B.U.S.T. is an ecological art / puzzle game. In the game you design and program BOTs to survive in an ever-changing world. There are various Turmite agents in the game which generate pixel patterns representing nature, climate, technology and civilization. Waves of colour sweep across the screen from epoch to epoch. As the system becomes more chaotic the players must program their BOTs to CONVERT, EAT and EXCRETE coloured pixels across the map – trying to restore balance and rescue the planet from destruction.


B.U.S.T. was originally commissioned by Phoenix to run in their Gallery. It has been adapted for online use and is available at Phoenix at Home’s digital offer for the next year while the Phoenix undergoes renovation.

The first thing we did was buy all of James Lovelock’s books. He wrote about one a decade since the 1970s and is still alive aged over 100! We researched his ideas and started to think about how we would represent the Gaian hypothesis of planetary self-regulation.

Daisyworld Model

Lovelock came up with this computer program in the 1980s in collaboration with Andrew Watson. In the model, Daisyworld is seeded with a mix of black and white daisies. White daisies reflect light cooling their region down, while black daisies absorb light heating up their region. As you increase the temperature from the Sun the populations of the daisies change but the overall average temperature remains constant. This happens without any central control system in place. It is a self-regulating planet-wide system. Lovelock considered Daisyworld one of his greatest inventions. It is fairly easy to code which we shall leave as an exercise to the reader.

We knew we wanted a cellular automata type game in which players could control programmable bots but that was about it. We came across the name Biocybernetic Universal System Tendency (B.U.S.T.) which was the original proposal for what became known as GAIA. It’s interesting to think how GAIA theory would have gone down had it had the more descriptive but less poetic name.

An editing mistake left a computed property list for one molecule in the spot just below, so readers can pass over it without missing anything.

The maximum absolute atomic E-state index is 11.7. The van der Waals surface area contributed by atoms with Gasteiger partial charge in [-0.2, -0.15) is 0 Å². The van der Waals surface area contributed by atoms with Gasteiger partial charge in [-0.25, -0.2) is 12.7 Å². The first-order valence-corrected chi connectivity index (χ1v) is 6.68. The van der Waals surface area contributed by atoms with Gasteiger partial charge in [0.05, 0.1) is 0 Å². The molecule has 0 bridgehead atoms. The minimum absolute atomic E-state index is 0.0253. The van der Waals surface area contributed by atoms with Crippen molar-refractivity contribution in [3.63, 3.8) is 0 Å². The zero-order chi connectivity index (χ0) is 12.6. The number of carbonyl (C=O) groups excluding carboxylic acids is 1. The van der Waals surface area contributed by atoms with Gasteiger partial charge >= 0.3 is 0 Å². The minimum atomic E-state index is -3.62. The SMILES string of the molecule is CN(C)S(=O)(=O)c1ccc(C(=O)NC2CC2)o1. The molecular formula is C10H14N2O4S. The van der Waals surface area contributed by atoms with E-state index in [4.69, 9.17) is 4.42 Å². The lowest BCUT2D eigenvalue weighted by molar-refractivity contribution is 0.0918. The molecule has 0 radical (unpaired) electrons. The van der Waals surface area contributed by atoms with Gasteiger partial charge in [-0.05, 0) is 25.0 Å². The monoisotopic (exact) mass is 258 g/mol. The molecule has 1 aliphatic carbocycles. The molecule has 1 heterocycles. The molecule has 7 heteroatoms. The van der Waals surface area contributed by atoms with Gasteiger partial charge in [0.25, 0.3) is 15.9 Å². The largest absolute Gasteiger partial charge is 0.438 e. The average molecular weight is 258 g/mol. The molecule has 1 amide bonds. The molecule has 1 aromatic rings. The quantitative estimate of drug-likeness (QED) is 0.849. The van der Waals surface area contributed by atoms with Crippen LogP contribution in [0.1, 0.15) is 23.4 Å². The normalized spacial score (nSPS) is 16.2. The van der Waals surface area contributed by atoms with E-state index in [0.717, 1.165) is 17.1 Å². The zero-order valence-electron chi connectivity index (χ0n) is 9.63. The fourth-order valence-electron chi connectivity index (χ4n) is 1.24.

B.U.S.T. seemed a good fit for our game. We wanted to include the sense of civilizations rising and falling to match the epic scope of GAIA. We had used a type of cellular automata called Turmites before as a way to demo how simple rules can create complex waves of activity. We decided to expand the Turmite’s capabilities and this became the heart of the game.

Cellular Automata

A cellular automata is a common model used in computer science. It consists of a regular grid of cells. Each cell has a state such as on or off or a fitness value or a colour. A neighbourhood is defined around each cell. Finally, the automata also has a set of rules. Each cell looks at its own neighbourhood and applies the rules to see what state it goes into next. All cells act simultaneously and are then redrawn on the grid. Then the rules are applied again and so on. Cellular Automata can be used to model almost anything, including growth, bacteria, slime moulds, traffic jams, and civilizations.